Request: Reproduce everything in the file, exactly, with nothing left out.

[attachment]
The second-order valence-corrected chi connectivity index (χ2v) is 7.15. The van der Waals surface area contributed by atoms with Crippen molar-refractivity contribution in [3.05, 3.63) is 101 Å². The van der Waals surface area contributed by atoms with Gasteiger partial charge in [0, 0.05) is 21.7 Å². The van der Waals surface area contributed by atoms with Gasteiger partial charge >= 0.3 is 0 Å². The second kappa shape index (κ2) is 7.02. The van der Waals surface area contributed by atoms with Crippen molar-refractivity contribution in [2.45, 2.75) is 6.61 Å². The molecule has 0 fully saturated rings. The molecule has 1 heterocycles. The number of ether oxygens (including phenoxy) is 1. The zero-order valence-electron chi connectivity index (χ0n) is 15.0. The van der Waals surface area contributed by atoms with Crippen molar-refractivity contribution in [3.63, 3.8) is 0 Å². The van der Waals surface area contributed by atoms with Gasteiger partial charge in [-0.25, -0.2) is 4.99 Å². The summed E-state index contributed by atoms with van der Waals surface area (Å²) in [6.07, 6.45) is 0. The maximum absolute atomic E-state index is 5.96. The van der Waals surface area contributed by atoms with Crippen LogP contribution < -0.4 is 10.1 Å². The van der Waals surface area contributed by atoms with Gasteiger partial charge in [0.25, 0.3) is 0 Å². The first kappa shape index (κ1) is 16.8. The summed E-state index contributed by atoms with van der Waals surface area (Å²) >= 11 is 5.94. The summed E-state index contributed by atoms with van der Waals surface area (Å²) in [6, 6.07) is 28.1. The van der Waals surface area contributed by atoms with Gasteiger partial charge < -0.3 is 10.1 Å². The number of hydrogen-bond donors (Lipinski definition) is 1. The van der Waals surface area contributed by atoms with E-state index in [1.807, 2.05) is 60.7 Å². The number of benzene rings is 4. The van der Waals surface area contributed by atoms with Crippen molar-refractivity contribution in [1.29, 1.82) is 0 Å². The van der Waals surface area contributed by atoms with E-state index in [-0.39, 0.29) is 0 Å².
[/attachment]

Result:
The second-order valence-corrected chi connectivity index (χ2v) is 7.15. The van der Waals surface area contributed by atoms with Crippen molar-refractivity contribution in [3.05, 3.63) is 101 Å². The van der Waals surface area contributed by atoms with Gasteiger partial charge in [0, 0.05) is 21.7 Å². The van der Waals surface area contributed by atoms with Gasteiger partial charge >= 0.3 is 0 Å². The second kappa shape index (κ2) is 7.02. The van der Waals surface area contributed by atoms with Crippen molar-refractivity contribution in [2.45, 2.75) is 6.61 Å². The molecule has 0 fully saturated rings. The molecule has 1 heterocycles. The number of ether oxygens (including phenoxy) is 1. The zero-order valence-electron chi connectivity index (χ0n) is 15.0. The van der Waals surface area contributed by atoms with Crippen molar-refractivity contribution in [3.63, 3.8) is 0 Å². The van der Waals surface area contributed by atoms with Gasteiger partial charge in [-0.25, -0.2) is 4.99 Å². The summed E-state index contributed by atoms with van der Waals surface area (Å²) in [6.07, 6.45) is 0. The maximum absolute atomic E-state index is 5.96. The van der Waals surface area contributed by atoms with Crippen LogP contribution < -0.4 is 10.1 Å². The van der Waals surface area contributed by atoms with Gasteiger partial charge in [0.25, 0.3) is 0 Å². The first kappa shape index (κ1) is 16.8. The summed E-state index contributed by atoms with van der Waals surface area (Å²) >= 11 is 5.94. The summed E-state index contributed by atoms with van der Waals surface area (Å²) in [6, 6.07) is 28.1. The van der Waals surface area contributed by atoms with Gasteiger partial charge < -0.3 is 10.1 Å². The number of hydrogen-bond donors (Lipinski definition) is 1. The van der Waals surface area contributed by atoms with E-state index in [1.807, 2.05) is 60.7 Å². The number of benzene rings is 4. The van der Waals surface area contributed by atoms with Crippen molar-refractivity contribution in [1.29, 1.82) is 0 Å². The van der Waals surface area contributed by atoms with E-state index in [-0.39, 0.29) is 0 Å².